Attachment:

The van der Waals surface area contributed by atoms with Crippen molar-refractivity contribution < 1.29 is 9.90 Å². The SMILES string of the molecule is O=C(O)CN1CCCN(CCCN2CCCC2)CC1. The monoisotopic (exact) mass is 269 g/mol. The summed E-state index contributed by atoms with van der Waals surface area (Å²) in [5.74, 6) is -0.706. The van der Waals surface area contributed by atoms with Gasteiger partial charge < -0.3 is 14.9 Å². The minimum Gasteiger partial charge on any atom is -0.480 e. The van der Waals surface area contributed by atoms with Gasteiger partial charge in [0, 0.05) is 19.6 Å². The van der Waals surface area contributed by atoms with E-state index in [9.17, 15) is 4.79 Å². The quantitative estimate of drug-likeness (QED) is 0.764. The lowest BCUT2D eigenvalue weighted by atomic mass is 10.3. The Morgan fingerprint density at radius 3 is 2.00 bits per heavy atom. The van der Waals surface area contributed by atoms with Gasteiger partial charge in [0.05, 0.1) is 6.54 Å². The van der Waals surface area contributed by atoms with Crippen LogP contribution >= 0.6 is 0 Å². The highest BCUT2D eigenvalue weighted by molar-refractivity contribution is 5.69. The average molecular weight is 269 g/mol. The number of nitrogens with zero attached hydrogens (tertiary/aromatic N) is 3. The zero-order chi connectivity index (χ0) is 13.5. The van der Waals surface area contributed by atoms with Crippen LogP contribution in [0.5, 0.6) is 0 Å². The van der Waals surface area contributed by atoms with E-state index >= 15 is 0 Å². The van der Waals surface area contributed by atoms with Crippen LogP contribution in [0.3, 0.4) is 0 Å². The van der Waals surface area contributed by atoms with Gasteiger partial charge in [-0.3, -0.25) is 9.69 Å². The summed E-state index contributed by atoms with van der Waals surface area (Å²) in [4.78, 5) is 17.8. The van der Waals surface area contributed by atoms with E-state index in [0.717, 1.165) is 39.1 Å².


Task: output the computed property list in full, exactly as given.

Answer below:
The van der Waals surface area contributed by atoms with Crippen molar-refractivity contribution < 1.29 is 9.90 Å². The SMILES string of the molecule is O=C(O)CN1CCCN(CCCN2CCCC2)CC1. The monoisotopic (exact) mass is 269 g/mol. The summed E-state index contributed by atoms with van der Waals surface area (Å²) in [5.74, 6) is -0.706. The van der Waals surface area contributed by atoms with Gasteiger partial charge < -0.3 is 14.9 Å². The minimum Gasteiger partial charge on any atom is -0.480 e. The van der Waals surface area contributed by atoms with Gasteiger partial charge in [0, 0.05) is 19.6 Å². The van der Waals surface area contributed by atoms with E-state index in [9.17, 15) is 4.79 Å². The quantitative estimate of drug-likeness (QED) is 0.764. The lowest BCUT2D eigenvalue weighted by atomic mass is 10.3. The Morgan fingerprint density at radius 3 is 2.00 bits per heavy atom. The van der Waals surface area contributed by atoms with Gasteiger partial charge in [0.05, 0.1) is 6.54 Å². The van der Waals surface area contributed by atoms with Crippen LogP contribution >= 0.6 is 0 Å². The highest BCUT2D eigenvalue weighted by molar-refractivity contribution is 5.69. The average molecular weight is 269 g/mol. The number of nitrogens with zero attached hydrogens (tertiary/aromatic N) is 3. The zero-order chi connectivity index (χ0) is 13.5. The van der Waals surface area contributed by atoms with Crippen LogP contribution in [0.5, 0.6) is 0 Å². The van der Waals surface area contributed by atoms with E-state index >= 15 is 0 Å². The van der Waals surface area contributed by atoms with Crippen LogP contribution in [0.3, 0.4) is 0 Å². The van der Waals surface area contributed by atoms with Gasteiger partial charge in [-0.3, -0.25) is 9.69 Å². The summed E-state index contributed by atoms with van der Waals surface area (Å²) in [4.78, 5) is 17.8. The van der Waals surface area contributed by atoms with E-state index in [0.717, 1.165) is 39.1 Å².